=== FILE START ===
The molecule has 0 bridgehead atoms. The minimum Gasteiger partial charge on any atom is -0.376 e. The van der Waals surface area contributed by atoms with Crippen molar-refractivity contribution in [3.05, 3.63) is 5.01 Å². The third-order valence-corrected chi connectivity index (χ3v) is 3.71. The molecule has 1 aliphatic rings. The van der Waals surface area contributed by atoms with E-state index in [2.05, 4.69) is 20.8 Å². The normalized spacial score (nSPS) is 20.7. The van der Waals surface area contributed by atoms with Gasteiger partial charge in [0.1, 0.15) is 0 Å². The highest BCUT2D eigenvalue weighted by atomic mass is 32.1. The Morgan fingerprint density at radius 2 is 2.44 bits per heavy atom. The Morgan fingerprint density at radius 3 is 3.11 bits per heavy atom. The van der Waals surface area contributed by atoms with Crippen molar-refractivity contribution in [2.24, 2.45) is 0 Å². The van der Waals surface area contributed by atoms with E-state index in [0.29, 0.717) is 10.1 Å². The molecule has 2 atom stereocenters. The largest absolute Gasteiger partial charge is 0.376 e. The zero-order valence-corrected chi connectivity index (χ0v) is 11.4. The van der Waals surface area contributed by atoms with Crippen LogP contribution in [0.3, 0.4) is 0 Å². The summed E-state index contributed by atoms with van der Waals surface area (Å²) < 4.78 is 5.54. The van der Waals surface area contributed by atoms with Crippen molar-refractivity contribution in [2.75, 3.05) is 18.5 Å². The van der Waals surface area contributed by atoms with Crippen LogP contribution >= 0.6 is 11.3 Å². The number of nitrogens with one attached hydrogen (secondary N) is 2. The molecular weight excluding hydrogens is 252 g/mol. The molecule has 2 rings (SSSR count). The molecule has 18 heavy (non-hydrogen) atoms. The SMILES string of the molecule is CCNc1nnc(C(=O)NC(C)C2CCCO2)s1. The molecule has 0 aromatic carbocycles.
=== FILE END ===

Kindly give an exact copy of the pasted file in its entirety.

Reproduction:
The molecule has 0 bridgehead atoms. The minimum Gasteiger partial charge on any atom is -0.376 e. The van der Waals surface area contributed by atoms with Crippen molar-refractivity contribution in [3.05, 3.63) is 5.01 Å². The third-order valence-corrected chi connectivity index (χ3v) is 3.71. The molecule has 1 aliphatic rings. The van der Waals surface area contributed by atoms with E-state index in [2.05, 4.69) is 20.8 Å². The normalized spacial score (nSPS) is 20.7. The van der Waals surface area contributed by atoms with Gasteiger partial charge in [0.1, 0.15) is 0 Å². The highest BCUT2D eigenvalue weighted by atomic mass is 32.1. The Morgan fingerprint density at radius 2 is 2.44 bits per heavy atom. The Morgan fingerprint density at radius 3 is 3.11 bits per heavy atom. The van der Waals surface area contributed by atoms with Crippen molar-refractivity contribution in [2.24, 2.45) is 0 Å². The van der Waals surface area contributed by atoms with E-state index in [0.29, 0.717) is 10.1 Å². The molecule has 2 atom stereocenters. The largest absolute Gasteiger partial charge is 0.376 e. The zero-order valence-corrected chi connectivity index (χ0v) is 11.4. The van der Waals surface area contributed by atoms with Crippen LogP contribution in [0.3, 0.4) is 0 Å². The summed E-state index contributed by atoms with van der Waals surface area (Å²) < 4.78 is 5.54. The van der Waals surface area contributed by atoms with Crippen molar-refractivity contribution in [2.75, 3.05) is 18.5 Å². The van der Waals surface area contributed by atoms with Crippen LogP contribution >= 0.6 is 11.3 Å². The number of nitrogens with one attached hydrogen (secondary N) is 2. The molecular weight excluding hydrogens is 252 g/mol. The molecule has 2 rings (SSSR count). The molecule has 18 heavy (non-hydrogen) atoms. The SMILES string of the molecule is CCNc1nnc(C(=O)NC(C)C2CCCO2)s1. The molecule has 0 aromatic carbocycles.